Your Professional Network Isn't Weak Enough

How valuable are all those weak ties in our social networks? Current research and opinion continues to affirm the strength of weak ties, and many point to the use of social media in the Arab Spring as the power of the extended network. Recent academic research demonstrated the power of weak ties over strong ties, and emerging social network analysis services are showing that some organizations feel strongly enough about these relationships to invest money in analyzing them.

The problem is that while social networking tools like LinkedIn and Twitter have allowed us to build large professional networks, our weak ties really aren't that weak. The ability to connect with 500+ connections or amass thousands of followers masks the classic "birds of a feather, flock together" phenomenon playing out on a massive scale. While technology has allowed us to exceed the 150 or so people Dunbar suggested as the limit with whom we can maintain social relationships, network size does not equate with diversity, and most of the weak ties in our professional networks are people who share our interests or work in similar professions or industries. The tools themselves promote these proximate relationships, with more visibility and ability to connect (via introductions and retweets) with similar connections of connections.

And while there's value in traditional weak ties (they are great for generating awareness and building advocacy), there's a lot to be gained farther out, beyond the weak, and at the edge. Saul Kaplan, innovator and author of The Business Model Innovation Factory, calls such connections "collisions of unusual suspects" that engender new ideas and perspectives. These edge ties buttress our strategic networks and "drive change" and disruption.

If innovation tends to occur at the edges of networks, how can you cultivate more edge ties?

Connect with more people outside of your industry and field. Attend local events or conferences aimed at an industry or profession with which you're unfamiliar. It's true that you'd be a neophyte in the subject matter and wouldn't know anyone going in, but the fresh perspectives and different methodologies would more than make up for any initial discomfort. Imagine discovering a new technology-enabled process used in bioinformatics and recasting it to improve your corporate culture. Or learning about innovations in IT from a technology professional and realizing you could apply them in your law practice.

If you're not inclined to venture that far to the edge, attend an event in your field that emphasizes non-industry speakers or try a conference featuring a range of topics and speakers. For example, one upcoming summit promises to be "an industry event with no industry speakers" while another gathers storytellers to reflect upon their personal journeys of innovation and transformation.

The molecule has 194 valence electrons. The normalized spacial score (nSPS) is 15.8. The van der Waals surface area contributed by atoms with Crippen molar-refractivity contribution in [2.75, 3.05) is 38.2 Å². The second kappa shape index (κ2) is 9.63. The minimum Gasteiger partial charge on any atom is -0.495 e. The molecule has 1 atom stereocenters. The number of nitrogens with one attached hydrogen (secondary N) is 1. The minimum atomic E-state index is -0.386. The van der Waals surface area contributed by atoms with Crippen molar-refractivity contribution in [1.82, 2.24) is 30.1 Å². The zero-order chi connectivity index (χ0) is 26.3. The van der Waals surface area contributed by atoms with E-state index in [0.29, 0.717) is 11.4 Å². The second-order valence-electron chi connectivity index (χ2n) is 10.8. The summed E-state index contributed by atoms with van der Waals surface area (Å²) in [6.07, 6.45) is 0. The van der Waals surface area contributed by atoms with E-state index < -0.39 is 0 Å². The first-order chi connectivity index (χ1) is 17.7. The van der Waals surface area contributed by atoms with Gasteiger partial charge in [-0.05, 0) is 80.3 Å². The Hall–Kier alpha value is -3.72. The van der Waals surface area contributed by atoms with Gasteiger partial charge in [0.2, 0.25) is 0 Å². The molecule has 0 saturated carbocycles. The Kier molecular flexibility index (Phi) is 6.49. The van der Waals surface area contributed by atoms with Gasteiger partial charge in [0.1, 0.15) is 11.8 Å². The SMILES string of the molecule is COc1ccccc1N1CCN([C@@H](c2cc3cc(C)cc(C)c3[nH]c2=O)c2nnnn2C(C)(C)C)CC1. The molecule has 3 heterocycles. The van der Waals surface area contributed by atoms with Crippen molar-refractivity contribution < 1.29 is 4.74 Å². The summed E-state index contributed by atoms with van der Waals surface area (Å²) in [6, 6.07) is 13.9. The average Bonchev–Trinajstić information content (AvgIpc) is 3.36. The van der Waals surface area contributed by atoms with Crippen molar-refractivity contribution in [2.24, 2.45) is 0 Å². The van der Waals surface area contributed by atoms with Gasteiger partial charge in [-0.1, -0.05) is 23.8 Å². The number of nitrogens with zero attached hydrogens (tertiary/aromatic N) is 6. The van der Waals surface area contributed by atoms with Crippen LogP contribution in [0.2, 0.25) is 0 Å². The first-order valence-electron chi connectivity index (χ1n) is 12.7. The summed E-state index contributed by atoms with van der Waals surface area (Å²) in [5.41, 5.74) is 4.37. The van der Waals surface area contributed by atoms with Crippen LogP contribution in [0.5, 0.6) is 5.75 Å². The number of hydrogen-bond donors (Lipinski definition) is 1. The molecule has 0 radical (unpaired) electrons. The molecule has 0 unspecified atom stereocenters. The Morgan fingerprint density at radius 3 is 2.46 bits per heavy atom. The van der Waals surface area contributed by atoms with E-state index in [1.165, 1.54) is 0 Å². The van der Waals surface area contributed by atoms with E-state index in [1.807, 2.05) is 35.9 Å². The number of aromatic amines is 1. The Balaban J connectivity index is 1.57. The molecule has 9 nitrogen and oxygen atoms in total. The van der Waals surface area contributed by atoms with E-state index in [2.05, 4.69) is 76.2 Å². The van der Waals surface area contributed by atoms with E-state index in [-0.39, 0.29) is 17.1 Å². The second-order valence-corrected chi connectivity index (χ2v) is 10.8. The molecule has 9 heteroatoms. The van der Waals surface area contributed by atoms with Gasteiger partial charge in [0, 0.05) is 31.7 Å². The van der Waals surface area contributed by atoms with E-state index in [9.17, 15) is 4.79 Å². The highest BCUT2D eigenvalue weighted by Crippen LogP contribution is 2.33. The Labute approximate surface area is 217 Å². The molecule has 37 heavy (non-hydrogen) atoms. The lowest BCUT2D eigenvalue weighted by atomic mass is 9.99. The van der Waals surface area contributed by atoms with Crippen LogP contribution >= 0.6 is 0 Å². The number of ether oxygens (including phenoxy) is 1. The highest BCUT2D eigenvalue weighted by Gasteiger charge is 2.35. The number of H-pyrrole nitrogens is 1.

Webinars and Webcasts. When you're unable to attend events in person, tune in to webinars and streamed events focusing on subjects you know very little or nothing about. Follow the event conversations and chat in Twitter and try and connect with fellow participants.

Connect with Someone New on LinkedIn or Twitter Every Week. While LinkedIn and Twitter facilitate new connections with people like us, you don't have to use the tools that way. Once a week, try connecting with someone not known to you or any of your connections through some random means. Use a random word generator and then search the respective social network. Pick one of the matches and reach out and begin to follow the person's posts. Resist the urge to filter selectively and pick people like yourself. At best, you will disrupt yourself, and at worst, you will have opened yourself up to new ideas.

Try Something New. We all have bucket lists and things we'd like to try someday. Make a commitment to try something new every few months, ideally an activity that brings you into contact with new people you wouldn't otherwise meet. For example, pursue a new hobby or craft, volunteer with a local organization, or take a training class.

Make an Anti-Bucket List. Create a list of all the things you have absolutely no interest in trying or doing, and seek out connections who have done those things. Their perspective and experiences might spark fresh ideas, or at least prevent ossification in your thinking.

Reassess Your Existing Connections. Though it's relatively easy to amass extensive LinkedIn and Twitter networks, it can be difficult keeping track of everyone. With so much competing for our attention, we tend to become desensitized to our diffuse professional networks and overlook when weak ties change careers or switch companies and move closer to the edge. Monitor LinkedIn status update emails and go through your professional connections a few times every year, noting when your contacts change professions or move farther to the edge of your network. Send a congratulatory note when someone is promoted or changes professions, and inquire about the change so you can assess how much of an edge tie the person has become.

What are your ideas for cultivating more edge ties?

A version of this post was originally published as "5 Ways To Strengthen Your Network By Weakening It" on on JobMob on June 27, 2012. The original post can be found here: